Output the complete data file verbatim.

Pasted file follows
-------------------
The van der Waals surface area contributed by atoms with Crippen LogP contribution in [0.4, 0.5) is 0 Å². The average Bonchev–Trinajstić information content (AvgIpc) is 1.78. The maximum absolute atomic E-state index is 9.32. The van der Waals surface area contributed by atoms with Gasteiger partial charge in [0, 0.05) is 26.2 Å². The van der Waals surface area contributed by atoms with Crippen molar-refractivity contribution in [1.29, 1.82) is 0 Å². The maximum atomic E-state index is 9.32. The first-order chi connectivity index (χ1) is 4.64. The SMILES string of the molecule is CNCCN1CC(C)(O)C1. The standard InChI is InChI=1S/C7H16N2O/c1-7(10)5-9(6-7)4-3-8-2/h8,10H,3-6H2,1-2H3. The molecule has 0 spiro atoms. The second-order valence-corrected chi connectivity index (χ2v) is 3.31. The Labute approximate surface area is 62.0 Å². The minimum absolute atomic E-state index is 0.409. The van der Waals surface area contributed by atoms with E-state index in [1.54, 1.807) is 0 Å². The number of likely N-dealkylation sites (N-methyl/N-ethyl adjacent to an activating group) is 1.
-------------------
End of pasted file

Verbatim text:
The van der Waals surface area contributed by atoms with Crippen LogP contribution in [0.4, 0.5) is 0 Å². The average Bonchev–Trinajstić information content (AvgIpc) is 1.78. The maximum absolute atomic E-state index is 9.32. The van der Waals surface area contributed by atoms with Gasteiger partial charge in [0, 0.05) is 26.2 Å². The van der Waals surface area contributed by atoms with Crippen molar-refractivity contribution in [1.29, 1.82) is 0 Å². The maximum atomic E-state index is 9.32. The first-order chi connectivity index (χ1) is 4.64. The SMILES string of the molecule is CNCCN1CC(C)(O)C1. The standard InChI is InChI=1S/C7H16N2O/c1-7(10)5-9(6-7)4-3-8-2/h8,10H,3-6H2,1-2H3. The molecule has 0 spiro atoms. The second-order valence-corrected chi connectivity index (χ2v) is 3.31. The Labute approximate surface area is 62.0 Å². The minimum absolute atomic E-state index is 0.409. The van der Waals surface area contributed by atoms with E-state index in [1.54, 1.807) is 0 Å². The number of likely N-dealkylation sites (N-methyl/N-ethyl adjacent to an activating group) is 1.